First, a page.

Employees are undoubtedly one of the biggest assets to any organisation. It is important to ensure the physical and mental well-being of employees to increase workplace satisfaction, retain talent and reduce employee-related costs.

Although employee wellness has been in the minds of employers from as early as the 1920s, the modern corporate wellness programmes only began in the 1960s with exercise programmes, health risk assessments and stress management. The first wellness and safety programme in South Africa was introduced in the 1980s by the Chamber of Mines of South Africa.

Today, employee wellness is about more than just the physical well-being of an employee, but also their mental health and comfort. Various studies have found that wellness programmes can increase job satisfaction and productivity, while reducing absenteeism and the financial burden on companies.

Christina Conradie and her fellow researchers found a direct link between wellness programmes and a company’s profits in their 2016 study entitled: Corporate health and wellness and the financial bottom line.

“The study provides the first evidence from employers in South Africa that workforce health and wellness programmes are positively associated with companies’ financial bottom lines,” the study reads.

It is estimated that South Africa loses around R55 billion to sick leave each year. While not every industry is capable of providing bean bags and sleeping pods, like Google, for example, there are areas in which every industry can improve.

Ergonomics behind the desk

One of the biggest factors in productivity is a comfortable workplace. This will mean different things for different industries, but, essentially, it is all about reducing fatigue. Around 80 percent of employees become uncomfortable as the day progresses, and between 60 and 90 percent experience work-related lower-back disorders.

For offices, this could mean implementing comfortable chairs or desks that allow employees to stand or sit. For the manufacturing industry it might mean anti-fatigue mats, while the construction and mining industry might want to avoid placing employees in cramped spaces and ensure they take frequent breaks.

Ergonomics provide ways in which the environment can be optimised to ensure that an employee is sitting or standing comfortably and able to perform at their best. Ergonomists conduct basic risk assessments to highlight potential hazards and provide countermeasures to improve the workspace.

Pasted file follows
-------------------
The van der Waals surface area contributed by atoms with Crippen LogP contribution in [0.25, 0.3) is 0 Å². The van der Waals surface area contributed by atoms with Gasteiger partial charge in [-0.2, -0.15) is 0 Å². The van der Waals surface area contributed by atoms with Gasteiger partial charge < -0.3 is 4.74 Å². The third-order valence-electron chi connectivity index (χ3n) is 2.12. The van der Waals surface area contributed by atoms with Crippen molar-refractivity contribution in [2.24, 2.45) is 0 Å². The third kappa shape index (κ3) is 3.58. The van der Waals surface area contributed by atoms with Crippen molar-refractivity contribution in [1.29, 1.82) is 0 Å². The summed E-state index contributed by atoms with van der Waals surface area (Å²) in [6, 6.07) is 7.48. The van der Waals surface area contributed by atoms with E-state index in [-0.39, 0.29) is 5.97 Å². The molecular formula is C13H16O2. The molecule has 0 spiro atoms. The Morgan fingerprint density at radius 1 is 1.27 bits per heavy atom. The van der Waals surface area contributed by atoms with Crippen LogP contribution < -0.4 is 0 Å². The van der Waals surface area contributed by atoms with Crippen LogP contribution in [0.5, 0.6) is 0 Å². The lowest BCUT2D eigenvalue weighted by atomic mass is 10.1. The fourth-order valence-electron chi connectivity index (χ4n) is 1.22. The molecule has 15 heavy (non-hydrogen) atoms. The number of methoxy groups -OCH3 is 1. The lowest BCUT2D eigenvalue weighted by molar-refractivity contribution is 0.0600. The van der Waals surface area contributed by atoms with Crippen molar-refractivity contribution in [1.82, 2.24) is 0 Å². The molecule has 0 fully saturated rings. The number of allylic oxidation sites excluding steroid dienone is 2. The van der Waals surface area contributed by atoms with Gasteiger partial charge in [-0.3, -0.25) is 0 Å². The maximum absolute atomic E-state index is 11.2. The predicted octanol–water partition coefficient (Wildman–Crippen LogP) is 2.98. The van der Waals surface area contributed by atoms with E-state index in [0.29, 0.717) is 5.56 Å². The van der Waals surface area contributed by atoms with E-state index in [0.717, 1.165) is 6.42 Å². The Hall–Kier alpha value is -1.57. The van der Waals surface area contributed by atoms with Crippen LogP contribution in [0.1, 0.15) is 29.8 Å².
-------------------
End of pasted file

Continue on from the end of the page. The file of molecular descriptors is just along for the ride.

In addition to professional assessments, companies should also educate employees on the basic principles of ergonomics to encourage a culture of self-reliance in which employees can take the initiative to adapt their workplace for optimum comfort. It could be something as simple as moving the keyboard or lifting the computer monitor to eye level to avoid slouching.

Ergonomics is deeply tied in with the physical well-being of the employee. Uncomfortable spaces could cause physical harm, such as lower-back pain. If an employee is seated for most of the day, it can increase their risk of weight gain and associated diseases such as diabetes and high blood pressure.

Fitness for fiscal growth

Employers can assist employees to care for their physical health by providing important health services at the office, such as health screenings and seasonal flu shots. Companies can also provide healthy food at the canteen and encourage employees to take frequent breaks to stretch.

The physical health of employees can also be protected by ensuring good office hygiene. Bacteria and viruses can quickly spread in an office environment. Cleaner offices result in a decrease in sick days. Start by providing employees with the basics such as hand sanitiser stations and regular quality cleaning services at the office.

Discourage employees from eating meals at their desk as the keyboard is often the dirtiest tool in the office. Employers can also regularly service or clean the air-conditioning system and implement air-purification systems to improve the air quality in the workplace.

Mentally prepared for success

Mental health among employees is just as important as physical health. Stress plays a big role in most work environments and can be caused by a variety of factors such as loud noises, conflict, or excessive workloads or hours.

Causes of conflict can include role interference, role ambiguity, conflicting expectations and forced role engagement during which employees are required to take on more work, or work longer hours.

Employers should ensure that positions and responsibilities are clearly defined, set goals and provide employees with support to achieve them. Mentorship programmes provide a good way of reducing stress and conflict as employees form a close relationship with their supervisor and feel comfortable to discuss concerns.

Identifying the warning signs

Organisations should be able to identify when an employee’s well-being is suffering. They might seem constantly tired, make more mistakes or cause conflict. Companies can support the employee by providing a safe environment to discuss their challenges and potentially ease their stress.

Substance abuse can also be an indication that an employee is stressed or unwell. Companies should educate employees on the risks of substance abuse and have clear policies in place.

Frequent alcohol and drug testing is a good way of discouraging employees from coming to work under the influence and placing themselves and their peers at risk. If an employee has an addiction, the company can assist the employee to receive professional help.

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